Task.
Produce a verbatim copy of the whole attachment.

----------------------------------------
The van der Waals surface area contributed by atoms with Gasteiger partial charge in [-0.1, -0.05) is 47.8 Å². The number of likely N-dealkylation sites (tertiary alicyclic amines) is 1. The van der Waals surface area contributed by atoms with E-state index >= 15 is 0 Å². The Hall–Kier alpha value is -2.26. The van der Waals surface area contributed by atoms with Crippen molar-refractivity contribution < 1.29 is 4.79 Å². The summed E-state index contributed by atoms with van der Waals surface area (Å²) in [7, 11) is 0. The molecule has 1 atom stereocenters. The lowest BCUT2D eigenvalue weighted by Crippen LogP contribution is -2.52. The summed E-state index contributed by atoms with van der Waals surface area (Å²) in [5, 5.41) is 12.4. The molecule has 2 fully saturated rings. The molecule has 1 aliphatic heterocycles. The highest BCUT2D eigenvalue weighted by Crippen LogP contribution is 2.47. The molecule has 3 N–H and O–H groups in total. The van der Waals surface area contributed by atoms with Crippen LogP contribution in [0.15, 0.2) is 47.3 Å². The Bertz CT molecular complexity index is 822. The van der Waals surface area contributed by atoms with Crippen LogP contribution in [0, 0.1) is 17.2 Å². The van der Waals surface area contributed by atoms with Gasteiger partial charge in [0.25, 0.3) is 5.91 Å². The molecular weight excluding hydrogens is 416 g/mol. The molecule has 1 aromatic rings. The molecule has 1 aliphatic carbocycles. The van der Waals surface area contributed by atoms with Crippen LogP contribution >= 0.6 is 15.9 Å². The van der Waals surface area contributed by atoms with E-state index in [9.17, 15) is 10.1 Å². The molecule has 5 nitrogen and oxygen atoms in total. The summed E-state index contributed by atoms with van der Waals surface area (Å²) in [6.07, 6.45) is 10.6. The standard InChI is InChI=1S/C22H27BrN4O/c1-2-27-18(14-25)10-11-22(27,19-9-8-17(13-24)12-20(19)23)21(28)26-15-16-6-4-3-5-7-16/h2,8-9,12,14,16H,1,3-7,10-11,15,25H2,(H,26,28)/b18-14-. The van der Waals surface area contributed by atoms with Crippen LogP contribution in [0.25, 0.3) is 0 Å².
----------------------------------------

The van der Waals surface area contributed by atoms with Gasteiger partial charge in [-0.1, -0.05) is 47.8 Å². The number of likely N-dealkylation sites (tertiary alicyclic amines) is 1. The van der Waals surface area contributed by atoms with E-state index >= 15 is 0 Å². The Hall–Kier alpha value is -2.26. The van der Waals surface area contributed by atoms with Crippen molar-refractivity contribution < 1.29 is 4.79 Å². The summed E-state index contributed by atoms with van der Waals surface area (Å²) in [7, 11) is 0. The molecule has 1 atom stereocenters. The lowest BCUT2D eigenvalue weighted by Crippen LogP contribution is -2.52. The summed E-state index contributed by atoms with van der Waals surface area (Å²) in [5, 5.41) is 12.4. The molecule has 2 fully saturated rings. The molecule has 1 aliphatic heterocycles. The highest BCUT2D eigenvalue weighted by Crippen LogP contribution is 2.47. The molecule has 3 N–H and O–H groups in total. The van der Waals surface area contributed by atoms with Crippen LogP contribution in [0.15, 0.2) is 47.3 Å². The Bertz CT molecular complexity index is 822. The van der Waals surface area contributed by atoms with Crippen LogP contribution in [0, 0.1) is 17.2 Å². The van der Waals surface area contributed by atoms with Gasteiger partial charge in [0.25, 0.3) is 5.91 Å². The molecular weight excluding hydrogens is 416 g/mol. The molecule has 1 aromatic rings. The molecule has 1 aliphatic carbocycles. The van der Waals surface area contributed by atoms with Crippen LogP contribution >= 0.6 is 15.9 Å². The van der Waals surface area contributed by atoms with E-state index in [9.17, 15) is 10.1 Å². The molecule has 5 nitrogen and oxygen atoms in total. The summed E-state index contributed by atoms with van der Waals surface area (Å²) in [6.07, 6.45) is 10.6. The standard InChI is InChI=1S/C22H27BrN4O/c1-2-27-18(14-25)10-11-22(27,19-9-8-17(13-24)12-20(19)23)21(28)26-15-16-6-4-3-5-7-16/h2,8-9,12,14,16H,1,3-7,10-11,15,25H2,(H,26,28)/b18-14-. The van der Waals surface area contributed by atoms with Crippen LogP contribution in [0.25, 0.3) is 0 Å².